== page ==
– What did you mean by saying that people build houses themselves?
– It is a system you can still see in Polish countryside as well. It means that the owner builds the house himself, with his family or friends. The Indians try to live in harmony with nature. However they understand it a bit differently than we do – mud huts instead of luxury apartments, clothes of eco-cotton and home grown carrots… It refers to the poor who usually have no choice. They cannot afford anything better. Especially in cities where flats and land are very expensive. The situation also differs from state to state. We must not forget that the country consists of 29 semi independent states. Each one is different, with its own language, history, culture and administration that holds extensive powers in education, culture, local taxes etc. Kerala, for example, is relatively well off and that’s why there are brick houses, clean and tidy. On the other hand, in poor Bihar it looks completely different. In fact you can see real mud huts and the standard of living is very low.
– Do people in India live in harmony with nature?
– It depends what you mean by nature. In India it looks different from what we know. It refers especially to their attitude to animals. The rule of ahimsa, non violence, is present and obeyed in all levels of their spirituality. The real problem in India is that people do not know the idea of public space at all. So if something belongs to all, it belongs to no one, which makes the public space one big waste heap where all Indian people – rich and poor – leave the rubbish.
– Does the concept of “nobody’s land” result from the fact that there is no one to take care of it or simply from the Indian nature?
– It results from “being an Indian” so from the philosophy of life and the history (including the British occupation). The civil society is a new thing to Indian people. Even Mahatma Gandhi repeatedly stigmatized indifference of his countrymen to dirt and litter in public places.
– I presume that waste segregation or waste limitation are quite abstract terms in the Indian context?
– Rather yes but it is also changing. Large scale programs have been implemented with an aim to purify main rivers in the country, especially the Ganges. In some cities there is a ban on plastic bags. Many states have introduced high standards in terms of harmful substances emission released by the industry. There are more and more LPG-powered vehicles in public transport. A few months ago the Prime Minister of India, Narendra Modi, launched an all-India campaign called Clean India. The government plans to build a thousand of public toilets which are supposed to decrease the level of dirt in public space. However, it is a slow and long process.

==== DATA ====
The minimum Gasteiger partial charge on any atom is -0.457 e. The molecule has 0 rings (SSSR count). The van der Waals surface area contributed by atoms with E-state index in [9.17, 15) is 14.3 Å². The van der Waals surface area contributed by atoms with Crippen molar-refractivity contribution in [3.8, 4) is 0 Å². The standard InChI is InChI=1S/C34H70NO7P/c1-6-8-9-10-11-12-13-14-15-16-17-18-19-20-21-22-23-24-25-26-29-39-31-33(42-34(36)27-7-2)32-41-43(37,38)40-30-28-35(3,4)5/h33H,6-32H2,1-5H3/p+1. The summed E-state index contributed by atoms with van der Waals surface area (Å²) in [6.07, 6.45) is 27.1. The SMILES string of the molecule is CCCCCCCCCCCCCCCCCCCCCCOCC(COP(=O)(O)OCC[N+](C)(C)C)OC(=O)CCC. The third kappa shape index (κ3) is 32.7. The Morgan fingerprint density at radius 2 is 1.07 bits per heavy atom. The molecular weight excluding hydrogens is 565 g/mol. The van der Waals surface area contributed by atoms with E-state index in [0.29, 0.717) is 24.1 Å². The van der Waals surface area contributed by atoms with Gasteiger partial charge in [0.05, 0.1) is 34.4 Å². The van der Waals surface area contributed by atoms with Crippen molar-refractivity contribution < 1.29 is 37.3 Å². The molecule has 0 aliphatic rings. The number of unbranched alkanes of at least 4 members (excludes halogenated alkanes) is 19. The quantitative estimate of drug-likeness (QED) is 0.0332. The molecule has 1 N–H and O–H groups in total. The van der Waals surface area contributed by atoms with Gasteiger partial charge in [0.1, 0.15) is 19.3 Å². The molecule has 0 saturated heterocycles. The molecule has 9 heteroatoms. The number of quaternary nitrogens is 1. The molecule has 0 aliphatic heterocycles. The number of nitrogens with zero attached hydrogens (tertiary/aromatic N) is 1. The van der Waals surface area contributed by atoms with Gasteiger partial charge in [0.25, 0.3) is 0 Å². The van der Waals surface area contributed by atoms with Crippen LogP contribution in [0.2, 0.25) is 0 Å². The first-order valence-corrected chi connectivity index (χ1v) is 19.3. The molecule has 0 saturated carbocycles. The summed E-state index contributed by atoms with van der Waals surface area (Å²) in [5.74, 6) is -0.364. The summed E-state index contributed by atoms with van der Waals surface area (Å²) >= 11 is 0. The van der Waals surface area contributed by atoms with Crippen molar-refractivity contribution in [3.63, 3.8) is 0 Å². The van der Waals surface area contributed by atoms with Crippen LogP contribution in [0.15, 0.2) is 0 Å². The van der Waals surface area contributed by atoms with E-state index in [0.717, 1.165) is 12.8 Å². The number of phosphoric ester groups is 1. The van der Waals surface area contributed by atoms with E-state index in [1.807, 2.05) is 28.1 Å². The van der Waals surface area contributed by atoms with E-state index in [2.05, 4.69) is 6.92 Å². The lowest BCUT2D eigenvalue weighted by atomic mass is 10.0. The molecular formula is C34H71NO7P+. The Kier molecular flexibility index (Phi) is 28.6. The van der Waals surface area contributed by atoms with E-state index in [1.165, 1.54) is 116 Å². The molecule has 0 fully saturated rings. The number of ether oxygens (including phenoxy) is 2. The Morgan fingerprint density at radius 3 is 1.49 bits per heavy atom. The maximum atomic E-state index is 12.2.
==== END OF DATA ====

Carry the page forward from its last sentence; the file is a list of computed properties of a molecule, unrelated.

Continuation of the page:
– And what is the reaction of people to such actions? I still remember my great grandmother who was outraged about the perspective of having her shopping packed in a paper bag instead of a plastic one. She thought it was an attempt to limit her autonomy.
– The reactions differ. The elites joined the campaign to show off a bit. But it takes generations to change the mentality of an average Indian, especially outside the city. Not so long ago I wanted to get rid of a cigarette butt in front of a luxury hotel. I looked for a garbage bin for quite some time. No success. So I asked at the reception desk where I could throw out the butt. I was shown the hotel driveway and told: “This is India”.
– What are the people in India like in everyday contact?
– Nice and friendly, yet a European should know and respect cultural differences, especially if in India. This is what many Poles have problems with. But this is a topic for another interview as each of 29 states is unique.